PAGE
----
Although the most popular way of starting a business in Ireland is by registering a limited liability company, a part of the investors also choose to incorporate unlimited companies. The unlimited companies registered in Ireland represent just a small percentage (approximately 2% of the overall legal entities registered with the Companies Registration Office), as the liability of the company’s founders has no limit in respect to the company’s losses. Our team of Irish lawyers can provide in-depth advice on the registration of an unlimited company, which may be set up as private or public.
Types of unlimited companies in Ireland
Investors who want to open an Irish companyare advised to study the latest regulations on this matter provided under the new Companies Act, the main rule of law referring to the types of legal entities that can be set up in this country.
The following video provides a short presentation on the Irish unlimited company:
Businessmen may choose from the following types of unlimited companies:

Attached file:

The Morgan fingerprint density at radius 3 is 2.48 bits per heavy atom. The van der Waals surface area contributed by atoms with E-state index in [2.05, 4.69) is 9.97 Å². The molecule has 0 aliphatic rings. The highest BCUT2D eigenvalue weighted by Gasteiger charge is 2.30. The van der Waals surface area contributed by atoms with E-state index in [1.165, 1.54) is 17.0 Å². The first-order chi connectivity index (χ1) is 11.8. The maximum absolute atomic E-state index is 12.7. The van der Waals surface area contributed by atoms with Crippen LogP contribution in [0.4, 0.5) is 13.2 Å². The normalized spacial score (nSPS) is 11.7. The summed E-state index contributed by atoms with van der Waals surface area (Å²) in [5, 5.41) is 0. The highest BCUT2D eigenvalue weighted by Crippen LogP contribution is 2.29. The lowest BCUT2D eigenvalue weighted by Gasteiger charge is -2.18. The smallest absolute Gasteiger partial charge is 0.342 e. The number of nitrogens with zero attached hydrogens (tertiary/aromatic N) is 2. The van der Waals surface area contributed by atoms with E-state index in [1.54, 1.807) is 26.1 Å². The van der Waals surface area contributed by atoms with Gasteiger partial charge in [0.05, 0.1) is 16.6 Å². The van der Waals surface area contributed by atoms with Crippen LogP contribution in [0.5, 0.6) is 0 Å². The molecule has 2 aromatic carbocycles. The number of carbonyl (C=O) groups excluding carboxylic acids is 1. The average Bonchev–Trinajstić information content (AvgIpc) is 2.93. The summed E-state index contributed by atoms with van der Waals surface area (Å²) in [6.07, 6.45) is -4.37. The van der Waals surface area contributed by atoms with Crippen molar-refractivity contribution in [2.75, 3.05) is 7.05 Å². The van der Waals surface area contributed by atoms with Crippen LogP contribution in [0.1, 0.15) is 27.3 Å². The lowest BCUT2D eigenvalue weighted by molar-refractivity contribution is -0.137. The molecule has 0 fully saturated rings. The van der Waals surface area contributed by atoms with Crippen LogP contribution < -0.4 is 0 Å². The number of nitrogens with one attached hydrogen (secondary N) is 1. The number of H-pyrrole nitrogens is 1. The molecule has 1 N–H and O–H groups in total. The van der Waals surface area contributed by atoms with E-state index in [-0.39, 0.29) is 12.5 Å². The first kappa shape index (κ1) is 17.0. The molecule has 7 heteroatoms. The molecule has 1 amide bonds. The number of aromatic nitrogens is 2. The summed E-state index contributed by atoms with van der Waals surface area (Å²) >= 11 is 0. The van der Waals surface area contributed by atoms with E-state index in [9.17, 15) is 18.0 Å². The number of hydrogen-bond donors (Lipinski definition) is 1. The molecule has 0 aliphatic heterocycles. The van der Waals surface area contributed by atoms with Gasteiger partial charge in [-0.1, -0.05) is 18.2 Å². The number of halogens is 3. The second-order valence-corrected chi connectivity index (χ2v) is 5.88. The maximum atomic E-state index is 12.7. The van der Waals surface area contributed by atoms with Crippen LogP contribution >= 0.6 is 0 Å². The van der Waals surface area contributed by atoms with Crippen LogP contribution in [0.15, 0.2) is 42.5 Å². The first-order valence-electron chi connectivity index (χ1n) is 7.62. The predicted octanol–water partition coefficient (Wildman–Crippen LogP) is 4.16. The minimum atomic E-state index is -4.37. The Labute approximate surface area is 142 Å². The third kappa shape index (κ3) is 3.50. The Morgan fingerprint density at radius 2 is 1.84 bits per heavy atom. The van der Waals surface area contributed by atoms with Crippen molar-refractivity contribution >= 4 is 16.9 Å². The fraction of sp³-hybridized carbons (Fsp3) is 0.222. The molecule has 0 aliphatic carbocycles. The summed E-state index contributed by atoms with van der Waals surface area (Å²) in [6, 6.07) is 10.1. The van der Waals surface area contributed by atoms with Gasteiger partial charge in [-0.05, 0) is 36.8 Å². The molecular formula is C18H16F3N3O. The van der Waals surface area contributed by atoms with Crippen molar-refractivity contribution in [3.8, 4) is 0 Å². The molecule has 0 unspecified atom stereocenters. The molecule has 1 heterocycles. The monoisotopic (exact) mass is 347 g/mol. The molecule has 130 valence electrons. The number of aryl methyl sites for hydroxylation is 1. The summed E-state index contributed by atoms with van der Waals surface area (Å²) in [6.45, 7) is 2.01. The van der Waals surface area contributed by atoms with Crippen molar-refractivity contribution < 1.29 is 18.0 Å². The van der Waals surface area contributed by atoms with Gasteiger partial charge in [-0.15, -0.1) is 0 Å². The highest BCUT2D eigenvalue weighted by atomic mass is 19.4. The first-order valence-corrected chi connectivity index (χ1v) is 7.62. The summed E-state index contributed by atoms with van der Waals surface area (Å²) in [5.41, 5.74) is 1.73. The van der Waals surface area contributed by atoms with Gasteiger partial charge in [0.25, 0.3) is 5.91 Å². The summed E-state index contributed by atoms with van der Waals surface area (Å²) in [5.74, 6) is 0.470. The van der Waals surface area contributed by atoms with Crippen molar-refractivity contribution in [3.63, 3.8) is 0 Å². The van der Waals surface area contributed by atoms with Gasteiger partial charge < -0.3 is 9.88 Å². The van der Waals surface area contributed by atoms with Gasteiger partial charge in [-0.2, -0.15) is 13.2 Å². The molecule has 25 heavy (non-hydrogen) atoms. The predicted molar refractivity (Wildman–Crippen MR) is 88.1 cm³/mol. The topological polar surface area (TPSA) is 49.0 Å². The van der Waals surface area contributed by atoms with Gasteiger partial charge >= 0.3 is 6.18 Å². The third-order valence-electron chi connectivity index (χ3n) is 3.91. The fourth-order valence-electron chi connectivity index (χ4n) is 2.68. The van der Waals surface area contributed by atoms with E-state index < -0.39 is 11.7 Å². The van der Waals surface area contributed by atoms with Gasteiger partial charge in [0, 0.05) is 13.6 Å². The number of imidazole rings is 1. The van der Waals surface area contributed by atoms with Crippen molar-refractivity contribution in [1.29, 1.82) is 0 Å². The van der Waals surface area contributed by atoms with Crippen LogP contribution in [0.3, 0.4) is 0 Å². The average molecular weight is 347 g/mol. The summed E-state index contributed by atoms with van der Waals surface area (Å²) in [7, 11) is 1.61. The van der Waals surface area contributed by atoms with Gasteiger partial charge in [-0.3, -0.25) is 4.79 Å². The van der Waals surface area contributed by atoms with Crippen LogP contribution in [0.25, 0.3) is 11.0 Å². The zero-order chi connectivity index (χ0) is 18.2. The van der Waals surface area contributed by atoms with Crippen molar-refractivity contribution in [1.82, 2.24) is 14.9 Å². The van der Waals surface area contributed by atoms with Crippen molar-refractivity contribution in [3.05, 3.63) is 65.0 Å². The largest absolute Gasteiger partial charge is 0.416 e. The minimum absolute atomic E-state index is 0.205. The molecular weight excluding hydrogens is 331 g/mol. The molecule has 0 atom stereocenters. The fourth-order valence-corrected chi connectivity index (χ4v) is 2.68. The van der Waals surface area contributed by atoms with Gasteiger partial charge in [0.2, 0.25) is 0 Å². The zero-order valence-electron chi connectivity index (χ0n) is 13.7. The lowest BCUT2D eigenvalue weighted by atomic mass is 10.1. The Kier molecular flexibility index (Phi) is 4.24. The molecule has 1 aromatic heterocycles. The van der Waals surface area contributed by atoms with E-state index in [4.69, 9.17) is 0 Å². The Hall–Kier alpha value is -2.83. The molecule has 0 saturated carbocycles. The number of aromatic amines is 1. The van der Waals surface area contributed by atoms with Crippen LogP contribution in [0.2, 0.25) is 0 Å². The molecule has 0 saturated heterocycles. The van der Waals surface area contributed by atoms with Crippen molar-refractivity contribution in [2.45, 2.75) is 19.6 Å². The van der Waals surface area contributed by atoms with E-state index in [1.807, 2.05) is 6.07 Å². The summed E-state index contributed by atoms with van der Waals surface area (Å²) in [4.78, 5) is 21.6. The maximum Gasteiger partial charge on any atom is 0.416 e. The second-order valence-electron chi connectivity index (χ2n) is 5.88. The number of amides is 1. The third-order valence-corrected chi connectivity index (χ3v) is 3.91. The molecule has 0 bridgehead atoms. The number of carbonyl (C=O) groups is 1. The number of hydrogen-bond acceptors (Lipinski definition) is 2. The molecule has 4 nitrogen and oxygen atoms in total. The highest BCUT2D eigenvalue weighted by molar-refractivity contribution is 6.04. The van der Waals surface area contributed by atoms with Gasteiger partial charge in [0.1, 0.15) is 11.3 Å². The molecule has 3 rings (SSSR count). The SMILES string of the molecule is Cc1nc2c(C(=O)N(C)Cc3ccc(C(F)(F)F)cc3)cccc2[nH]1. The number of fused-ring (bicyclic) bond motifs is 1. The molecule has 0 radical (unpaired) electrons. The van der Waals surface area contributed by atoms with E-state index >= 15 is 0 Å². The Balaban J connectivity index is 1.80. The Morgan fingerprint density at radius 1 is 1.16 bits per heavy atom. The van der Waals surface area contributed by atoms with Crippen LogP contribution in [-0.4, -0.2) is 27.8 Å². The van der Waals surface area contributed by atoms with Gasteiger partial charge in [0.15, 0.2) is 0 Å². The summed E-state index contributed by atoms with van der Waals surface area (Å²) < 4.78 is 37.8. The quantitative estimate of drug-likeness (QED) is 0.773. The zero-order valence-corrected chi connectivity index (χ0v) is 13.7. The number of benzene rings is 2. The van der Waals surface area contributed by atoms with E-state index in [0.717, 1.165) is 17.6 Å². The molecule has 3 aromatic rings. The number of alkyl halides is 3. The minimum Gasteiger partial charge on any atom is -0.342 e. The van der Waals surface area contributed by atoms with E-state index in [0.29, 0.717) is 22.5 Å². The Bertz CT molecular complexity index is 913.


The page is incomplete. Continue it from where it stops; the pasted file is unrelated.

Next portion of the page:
•private unlimited company with share capital;
•public unlimited company with share capital;
•public unlimited company without a share capital.
Main characteristics of Irish unlimited companies
Just like any other legal entity operating in this country, thisbusiness form will need to be registered following the standard registration procedure. The unlimited company has certain characteristics that distinguish it from other types of business forms that have to be taken into consideration during the registration, which can be detailed by our team of lawyers in Ireland.
For example, in an unlimited company, the investors will need to appoint at least two directors, while the company’s founders have the quality of members. This type of legal form can be set up by a single member, but there is no limit for the number of members the company may have.
The unlimited company is incorporated by drafting the company’s constitution, which is a document comprised of two compulsory documents: the articles of association and memorandum.
The legal requirements stipulate that the company’s trading name has to contain the words “unlimited company” or the abbreviation “UC”, but an exemption in this sense may be provided following the section 1237 of the new Companies Act.